Eliot Ness (April 19, 1903 – May 16, 1957) was an American Prohibition agent, famous for his efforts to enforce Prohibition in Chicago, Illinois, bringing down Al Capone. His co-authorship of a popular autobiography, "The Untouchables", which was released shortly after his death, launched several television and motion picture portrayals that established Ness's posthumous fame as an incorruptible crime fighter.
With corruption of Chicago's law enforcement agents epidemic, in 1929 Ness went through the records of all Prohibition agents to create a reliable team (initially of 50, later reduced to 15, and finally to just 11 men) called "The Untouchables." Raids against illegal stills and breweries began immediately. The efforts of Ness and his team brought major damage to Al Capone's operations. Ness's efforts eventually led the IRS to prosecute Capone for income tax evasion,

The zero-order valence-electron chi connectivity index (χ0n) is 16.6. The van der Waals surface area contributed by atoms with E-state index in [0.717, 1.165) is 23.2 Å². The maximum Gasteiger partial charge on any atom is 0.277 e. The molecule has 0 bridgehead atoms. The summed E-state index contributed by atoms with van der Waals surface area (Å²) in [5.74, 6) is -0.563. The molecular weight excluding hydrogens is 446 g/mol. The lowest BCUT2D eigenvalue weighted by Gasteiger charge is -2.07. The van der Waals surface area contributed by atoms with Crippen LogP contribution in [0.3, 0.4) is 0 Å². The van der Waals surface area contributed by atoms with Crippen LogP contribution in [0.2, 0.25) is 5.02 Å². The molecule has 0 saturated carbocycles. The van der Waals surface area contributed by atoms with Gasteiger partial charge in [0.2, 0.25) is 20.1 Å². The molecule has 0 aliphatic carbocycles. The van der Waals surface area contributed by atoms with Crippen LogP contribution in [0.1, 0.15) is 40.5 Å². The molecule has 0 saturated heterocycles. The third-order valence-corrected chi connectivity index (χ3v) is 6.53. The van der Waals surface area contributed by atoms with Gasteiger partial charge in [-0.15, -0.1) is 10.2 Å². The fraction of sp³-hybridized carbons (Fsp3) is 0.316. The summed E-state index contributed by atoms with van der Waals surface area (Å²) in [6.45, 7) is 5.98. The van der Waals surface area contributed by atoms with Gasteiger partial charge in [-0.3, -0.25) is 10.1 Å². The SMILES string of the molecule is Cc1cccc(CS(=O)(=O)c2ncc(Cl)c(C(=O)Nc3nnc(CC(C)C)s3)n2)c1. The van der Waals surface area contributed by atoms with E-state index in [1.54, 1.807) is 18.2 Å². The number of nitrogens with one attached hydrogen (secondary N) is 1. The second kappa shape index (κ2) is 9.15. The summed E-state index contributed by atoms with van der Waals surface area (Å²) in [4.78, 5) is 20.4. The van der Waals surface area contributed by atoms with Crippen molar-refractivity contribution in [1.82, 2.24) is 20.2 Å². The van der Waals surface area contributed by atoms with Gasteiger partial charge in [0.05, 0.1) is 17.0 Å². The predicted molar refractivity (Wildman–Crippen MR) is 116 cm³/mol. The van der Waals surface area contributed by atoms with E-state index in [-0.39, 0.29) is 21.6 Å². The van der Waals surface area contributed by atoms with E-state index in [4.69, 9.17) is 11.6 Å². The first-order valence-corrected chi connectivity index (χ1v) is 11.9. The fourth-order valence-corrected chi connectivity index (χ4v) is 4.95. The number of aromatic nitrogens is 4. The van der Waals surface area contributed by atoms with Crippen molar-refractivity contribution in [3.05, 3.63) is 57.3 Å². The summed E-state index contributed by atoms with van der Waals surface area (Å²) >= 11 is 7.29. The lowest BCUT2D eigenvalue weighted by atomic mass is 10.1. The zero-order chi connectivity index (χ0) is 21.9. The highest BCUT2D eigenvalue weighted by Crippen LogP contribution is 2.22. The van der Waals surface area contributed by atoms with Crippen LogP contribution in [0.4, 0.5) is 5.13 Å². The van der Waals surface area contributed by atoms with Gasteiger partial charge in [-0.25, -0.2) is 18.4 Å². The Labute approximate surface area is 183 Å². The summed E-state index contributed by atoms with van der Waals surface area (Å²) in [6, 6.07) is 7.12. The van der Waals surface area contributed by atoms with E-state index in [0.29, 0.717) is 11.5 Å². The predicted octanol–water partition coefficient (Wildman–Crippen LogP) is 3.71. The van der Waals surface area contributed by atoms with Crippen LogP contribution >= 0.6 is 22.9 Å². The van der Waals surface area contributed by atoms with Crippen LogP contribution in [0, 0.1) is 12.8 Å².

Al Capone promised Ness that two $1,000 notes would be on his desk every Monday morning if he turned a blind eye to Capone's bootlegging activities (roughly $29,000 a week in today's money). Ness refused the bribe and in later years struggled with money; he died almost broke at the age of 54. Ness and his role in bringing down Al Capone had been largely forgotten at the time of his death in 1957, and no Chicago newspaper carried news of Ness's death. His heroic reputation only began with the posthumous publication of the 1957 book he had co-written with Oscar Fraley.